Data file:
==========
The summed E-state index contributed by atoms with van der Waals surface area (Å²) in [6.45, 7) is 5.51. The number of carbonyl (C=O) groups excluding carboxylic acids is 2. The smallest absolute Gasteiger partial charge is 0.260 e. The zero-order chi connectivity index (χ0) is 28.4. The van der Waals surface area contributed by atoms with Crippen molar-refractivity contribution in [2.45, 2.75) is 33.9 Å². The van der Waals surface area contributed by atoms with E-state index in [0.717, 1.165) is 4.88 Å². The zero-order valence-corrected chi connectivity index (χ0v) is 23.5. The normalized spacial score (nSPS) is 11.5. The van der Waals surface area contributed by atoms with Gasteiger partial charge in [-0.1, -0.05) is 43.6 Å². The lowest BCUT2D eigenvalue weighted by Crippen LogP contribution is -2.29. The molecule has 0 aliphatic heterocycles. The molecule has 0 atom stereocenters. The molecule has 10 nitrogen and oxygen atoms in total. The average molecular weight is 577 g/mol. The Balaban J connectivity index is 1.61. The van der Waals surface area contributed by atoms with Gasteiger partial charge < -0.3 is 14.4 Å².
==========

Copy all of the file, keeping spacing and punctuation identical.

The summed E-state index contributed by atoms with van der Waals surface area (Å²) in [6.45, 7) is 5.51. The number of carbonyl (C=O) groups excluding carboxylic acids is 2. The smallest absolute Gasteiger partial charge is 0.260 e. The zero-order chi connectivity index (χ0) is 28.4. The van der Waals surface area contributed by atoms with Crippen molar-refractivity contribution in [2.45, 2.75) is 33.9 Å². The van der Waals surface area contributed by atoms with E-state index in [0.717, 1.165) is 4.88 Å². The zero-order valence-corrected chi connectivity index (χ0v) is 23.5. The normalized spacial score (nSPS) is 11.5. The van der Waals surface area contributed by atoms with Gasteiger partial charge in [-0.1, -0.05) is 43.6 Å². The lowest BCUT2D eigenvalue weighted by Crippen LogP contribution is -2.29. The molecule has 0 aliphatic heterocycles. The molecule has 0 atom stereocenters. The molecule has 10 nitrogen and oxygen atoms in total. The average molecular weight is 577 g/mol. The Balaban J connectivity index is 1.61. The van der Waals surface area contributed by atoms with Gasteiger partial charge < -0.3 is 14.4 Å².